In late 1963 the North Vietnamese greatly increased supplies of weapons and equipment to the Vietcong and infiltrated regular army units into the South. This coincided with the assassination of Diem (with American collusion) and subsequent chaos in the South Vietnamese government, administration and army. The North Vietnamese were gambling that the South would collapse and the Americans would have nothing to support, leaving them no option but to withdraw. Limited war was a guiding principle restraining successive US presidents for fear of triggering Chinese or Russian intervention as had happened in Korea in 1950. It meant in particular that America could never send ground troops into the North. This was in keeping with the Containment policy originating in the Truman Doctrine, causing keen pro-war advocates such as General William Westmoreland to lament that America always had to fight with one hand tied behind her back.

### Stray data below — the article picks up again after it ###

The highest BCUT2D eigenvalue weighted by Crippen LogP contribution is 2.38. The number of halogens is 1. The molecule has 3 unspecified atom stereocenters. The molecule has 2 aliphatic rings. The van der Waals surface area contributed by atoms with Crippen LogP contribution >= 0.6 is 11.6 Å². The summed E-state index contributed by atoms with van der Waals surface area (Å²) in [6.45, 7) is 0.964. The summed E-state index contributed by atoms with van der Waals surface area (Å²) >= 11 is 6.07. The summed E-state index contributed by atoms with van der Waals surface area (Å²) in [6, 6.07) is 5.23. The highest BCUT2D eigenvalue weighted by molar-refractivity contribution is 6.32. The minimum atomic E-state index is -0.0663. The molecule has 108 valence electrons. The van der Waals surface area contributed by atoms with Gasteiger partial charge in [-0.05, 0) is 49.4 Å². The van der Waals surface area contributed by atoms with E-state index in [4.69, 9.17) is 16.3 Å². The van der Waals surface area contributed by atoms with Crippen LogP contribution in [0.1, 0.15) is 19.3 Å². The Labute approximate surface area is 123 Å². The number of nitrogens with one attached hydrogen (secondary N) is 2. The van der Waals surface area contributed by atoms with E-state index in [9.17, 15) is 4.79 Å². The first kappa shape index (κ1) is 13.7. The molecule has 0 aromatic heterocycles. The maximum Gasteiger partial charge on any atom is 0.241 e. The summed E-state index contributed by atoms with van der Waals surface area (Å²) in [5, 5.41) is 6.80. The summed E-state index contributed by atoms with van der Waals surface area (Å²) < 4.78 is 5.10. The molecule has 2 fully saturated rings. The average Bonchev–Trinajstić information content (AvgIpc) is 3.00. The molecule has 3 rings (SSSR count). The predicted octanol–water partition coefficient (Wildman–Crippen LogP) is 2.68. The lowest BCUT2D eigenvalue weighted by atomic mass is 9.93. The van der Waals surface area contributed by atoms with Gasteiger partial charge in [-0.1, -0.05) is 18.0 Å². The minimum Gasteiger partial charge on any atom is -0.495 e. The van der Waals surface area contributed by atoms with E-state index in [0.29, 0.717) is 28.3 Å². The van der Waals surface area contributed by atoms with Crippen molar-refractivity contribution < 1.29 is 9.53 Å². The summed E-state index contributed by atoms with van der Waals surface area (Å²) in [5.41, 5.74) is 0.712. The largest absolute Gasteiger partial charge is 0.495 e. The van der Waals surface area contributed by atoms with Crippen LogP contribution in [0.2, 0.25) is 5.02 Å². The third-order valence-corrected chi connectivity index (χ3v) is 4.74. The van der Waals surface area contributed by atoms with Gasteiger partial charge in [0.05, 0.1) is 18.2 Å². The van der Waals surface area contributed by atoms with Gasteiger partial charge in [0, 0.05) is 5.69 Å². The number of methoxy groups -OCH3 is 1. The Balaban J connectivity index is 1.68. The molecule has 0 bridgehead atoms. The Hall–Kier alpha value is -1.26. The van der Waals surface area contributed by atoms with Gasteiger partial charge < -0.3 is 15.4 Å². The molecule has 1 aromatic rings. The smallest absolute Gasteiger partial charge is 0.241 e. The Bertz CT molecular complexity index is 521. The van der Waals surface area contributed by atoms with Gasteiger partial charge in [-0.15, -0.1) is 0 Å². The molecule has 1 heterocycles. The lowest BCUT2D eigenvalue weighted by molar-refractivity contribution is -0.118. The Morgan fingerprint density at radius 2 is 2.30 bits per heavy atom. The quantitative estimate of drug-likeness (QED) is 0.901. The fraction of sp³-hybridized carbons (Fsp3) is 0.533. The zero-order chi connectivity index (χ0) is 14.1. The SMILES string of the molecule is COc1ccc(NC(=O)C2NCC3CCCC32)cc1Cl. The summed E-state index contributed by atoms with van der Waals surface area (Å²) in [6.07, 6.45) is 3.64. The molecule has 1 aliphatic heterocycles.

Even after winning the 1964 presidential election, Johnson still felt he had to tread carefully with public opinion. However, pressurised by his closest cabinet advisers, Robert McNamara, McGeorge Bundy and Dean Rusk, along with the Head of Military Command in Vietnam, General Westmoreland, he agreed to a large-scale aerial bombing campaign against the North – Operation Rolling Thunder. On the pretext that the airfields needed for US aircraft had to be defended, the number of ground troops increased swiftly. These forces were, however, largely used for search-and-destroy missions because the administration was receiving reports that the South was about to collapse, a concern that grew when it was realised that the air offensive was making little impact on the war in the South. And once the troops started arriving, their numbers kept growing, hawkish military commanders repeatedly insisting that victory was just around the corner if only they could deploy a few more divisions. Those few more divisions eventually reached 550,000 men by 1968. What was being undertaken was essentially a war of attrition, with the hope that eventually they could kill more cadres than the enemy could replace (the body-count measure of “success”).